Upper Cabin - 6 seats and 2 bunks

17

Main Deck

18

Lower Deck

19

Lower Deck

20

Main parameters • U = the set of ULDs • IATA Identification Code

• The weight of the ith ULD (Ui) is denoted by wi • Weight is uniformly distributed inside ULDi 21

Main parameters • P = the set of positions • Position j is denoted by Pj • Central arm value of Pj: aj = (forward arm + aft arm)/2 • List of ULD types that may fit in • Laterally, 3 cases: R-L-Covering – PL= set of positions on the left side – PR= set of positions on the right side 22

Variables • xij = 1 if Ui is in Pj 0 otherwise

Full load • Assign each ULD to one position in the aircraft

∑x j∈P

ij

=1

∀i∈U

23

Allowable positions • Each position accepts only some ULD types xij = 0 ∀ i ∈ U, j ∈ P | Ui does not fit in Pj • One position can accept at most one ULD ∑ xij ≤ 1 ∀ j ∈ P i∈U

• Overlaying position

xij + xi ' j ' ≤ 1 ∀ i, i'∈ U, j ∈ P, ∀j’∈ OJ where OJ denotes the set of position indices underlying position Pj

24

Goals 1. Centre of gravity at the best location Stress on the structure: banana effect

2. Packing Inertia approach 3. Automatic or semi-automatic system 4. Quickly 25

Moment of inertia min ∑∑ wi (a j − ID ) 2 xij = min I i∈U j∈P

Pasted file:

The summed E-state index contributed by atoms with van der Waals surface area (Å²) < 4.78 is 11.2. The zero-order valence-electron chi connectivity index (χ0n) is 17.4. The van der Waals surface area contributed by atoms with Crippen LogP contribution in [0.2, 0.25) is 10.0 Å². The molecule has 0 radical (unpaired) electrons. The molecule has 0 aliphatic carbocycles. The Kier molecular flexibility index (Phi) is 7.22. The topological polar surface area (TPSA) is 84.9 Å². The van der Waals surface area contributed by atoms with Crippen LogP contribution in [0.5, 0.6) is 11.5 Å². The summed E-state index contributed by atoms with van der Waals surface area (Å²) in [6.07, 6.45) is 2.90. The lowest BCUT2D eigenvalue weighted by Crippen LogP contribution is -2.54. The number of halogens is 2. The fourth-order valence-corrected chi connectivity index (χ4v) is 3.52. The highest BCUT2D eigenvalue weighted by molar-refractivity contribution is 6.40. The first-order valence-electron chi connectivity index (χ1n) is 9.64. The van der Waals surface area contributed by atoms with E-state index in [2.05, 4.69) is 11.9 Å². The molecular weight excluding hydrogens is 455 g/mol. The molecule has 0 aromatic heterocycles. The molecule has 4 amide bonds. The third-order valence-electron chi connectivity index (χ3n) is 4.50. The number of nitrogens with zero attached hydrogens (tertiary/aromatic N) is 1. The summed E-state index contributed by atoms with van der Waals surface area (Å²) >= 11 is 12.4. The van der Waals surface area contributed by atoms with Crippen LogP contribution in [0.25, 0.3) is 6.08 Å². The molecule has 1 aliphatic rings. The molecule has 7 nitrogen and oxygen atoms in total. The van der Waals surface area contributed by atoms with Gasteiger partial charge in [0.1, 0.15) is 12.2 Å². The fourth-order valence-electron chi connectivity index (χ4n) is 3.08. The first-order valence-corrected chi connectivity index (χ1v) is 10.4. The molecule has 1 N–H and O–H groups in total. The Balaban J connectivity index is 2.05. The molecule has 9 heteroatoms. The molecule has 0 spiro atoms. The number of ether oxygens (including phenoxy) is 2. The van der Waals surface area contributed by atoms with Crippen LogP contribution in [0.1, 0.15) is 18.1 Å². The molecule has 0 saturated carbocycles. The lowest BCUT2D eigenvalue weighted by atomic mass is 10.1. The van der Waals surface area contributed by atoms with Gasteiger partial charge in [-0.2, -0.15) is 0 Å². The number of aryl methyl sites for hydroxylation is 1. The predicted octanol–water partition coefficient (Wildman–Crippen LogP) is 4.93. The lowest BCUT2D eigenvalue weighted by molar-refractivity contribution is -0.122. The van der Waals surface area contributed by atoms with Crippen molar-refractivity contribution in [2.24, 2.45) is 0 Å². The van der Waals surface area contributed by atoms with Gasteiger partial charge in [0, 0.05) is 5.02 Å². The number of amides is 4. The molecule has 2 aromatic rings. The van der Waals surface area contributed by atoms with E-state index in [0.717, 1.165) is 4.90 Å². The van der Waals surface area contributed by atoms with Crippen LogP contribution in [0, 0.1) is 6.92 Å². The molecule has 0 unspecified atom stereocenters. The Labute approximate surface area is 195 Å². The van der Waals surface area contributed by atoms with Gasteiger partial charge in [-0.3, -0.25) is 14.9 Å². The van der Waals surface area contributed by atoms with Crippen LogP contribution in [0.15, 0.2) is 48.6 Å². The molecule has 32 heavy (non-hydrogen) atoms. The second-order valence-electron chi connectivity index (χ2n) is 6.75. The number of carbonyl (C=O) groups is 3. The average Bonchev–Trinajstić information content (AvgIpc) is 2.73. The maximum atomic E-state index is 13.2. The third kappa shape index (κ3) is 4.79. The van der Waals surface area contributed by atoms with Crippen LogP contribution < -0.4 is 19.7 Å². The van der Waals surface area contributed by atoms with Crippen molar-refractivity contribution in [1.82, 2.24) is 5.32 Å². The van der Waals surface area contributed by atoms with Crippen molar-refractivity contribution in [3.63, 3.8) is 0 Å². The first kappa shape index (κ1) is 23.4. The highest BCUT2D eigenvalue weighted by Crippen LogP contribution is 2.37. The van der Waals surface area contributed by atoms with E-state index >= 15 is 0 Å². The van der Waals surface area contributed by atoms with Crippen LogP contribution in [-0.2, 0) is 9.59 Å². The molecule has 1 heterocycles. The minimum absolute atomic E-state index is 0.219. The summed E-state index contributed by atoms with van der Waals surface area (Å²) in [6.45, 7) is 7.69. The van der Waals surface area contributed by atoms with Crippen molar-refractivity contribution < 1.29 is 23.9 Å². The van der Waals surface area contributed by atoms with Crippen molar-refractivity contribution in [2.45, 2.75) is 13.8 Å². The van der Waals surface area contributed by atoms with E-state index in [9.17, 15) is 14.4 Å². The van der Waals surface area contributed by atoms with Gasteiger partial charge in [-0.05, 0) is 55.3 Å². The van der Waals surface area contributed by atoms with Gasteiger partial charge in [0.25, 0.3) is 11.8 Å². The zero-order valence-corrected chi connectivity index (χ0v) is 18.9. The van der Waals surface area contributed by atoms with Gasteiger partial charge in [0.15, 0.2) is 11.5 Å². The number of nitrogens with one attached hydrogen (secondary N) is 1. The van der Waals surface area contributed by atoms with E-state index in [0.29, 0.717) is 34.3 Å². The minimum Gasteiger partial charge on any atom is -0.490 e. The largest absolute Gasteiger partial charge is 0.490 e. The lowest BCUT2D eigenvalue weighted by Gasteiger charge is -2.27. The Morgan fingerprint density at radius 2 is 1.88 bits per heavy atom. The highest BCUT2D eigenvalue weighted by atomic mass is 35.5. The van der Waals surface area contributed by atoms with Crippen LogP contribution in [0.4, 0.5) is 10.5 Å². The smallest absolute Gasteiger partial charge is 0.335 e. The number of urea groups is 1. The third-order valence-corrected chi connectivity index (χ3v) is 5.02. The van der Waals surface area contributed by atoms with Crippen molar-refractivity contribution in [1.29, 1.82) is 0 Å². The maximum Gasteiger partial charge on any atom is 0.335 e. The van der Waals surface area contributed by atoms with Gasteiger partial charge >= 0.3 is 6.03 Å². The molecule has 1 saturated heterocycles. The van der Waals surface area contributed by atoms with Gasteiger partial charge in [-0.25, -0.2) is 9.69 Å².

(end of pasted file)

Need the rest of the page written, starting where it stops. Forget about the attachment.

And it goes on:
under

∑∑ w (a −ε ≤

i∈U j∈P

i

W

j

− ID) xij ≤ε

26

Envelope

27

Lateral balance W

D

[251513,261946[

87115

[261946,266482[

56768

[266482,271018[

49032

[271018,275554[

41286

[275554,280089[

33548

[280089,284625[

25802

[284625,285986[

18065

[285986,287800[

15745

[287800,288031[

12648

− D ≤ ∑ wi ( ∑ xij − ∑ xij ) ≤ D i∈U

j∈PR

j∈PL

28

Combined load limits

29

Combined load limits • Areas ODk – position forward and aft limits – breakpoints of the piecewise linear function

30

Combined load limits • Areas ODk – position forward and aft limits – breakpoints of the piecewise linear function D • O k = maximal weight for area ODk

• Weight is uniformly distributed inside ULD D o • ijk = proportion falling in this area

∑

∑x o

D ij ijk i∈U j∈P Pj ∩OkD ≠φ

≤O

D k

31

Cumulative load limits Forward body

forward piecewise linear limit function

32

Cumulative load limits Aft body

aft piecewise linear limit function

33

Cumulative load limits • Forward areas Fk - Aft areas Tk – position forward and aft limits – breakpoints of the piecewise linear function • Fk ( ) = maximal weight from nose (tail) to k limit • Weight is uniformly distributed inside ULD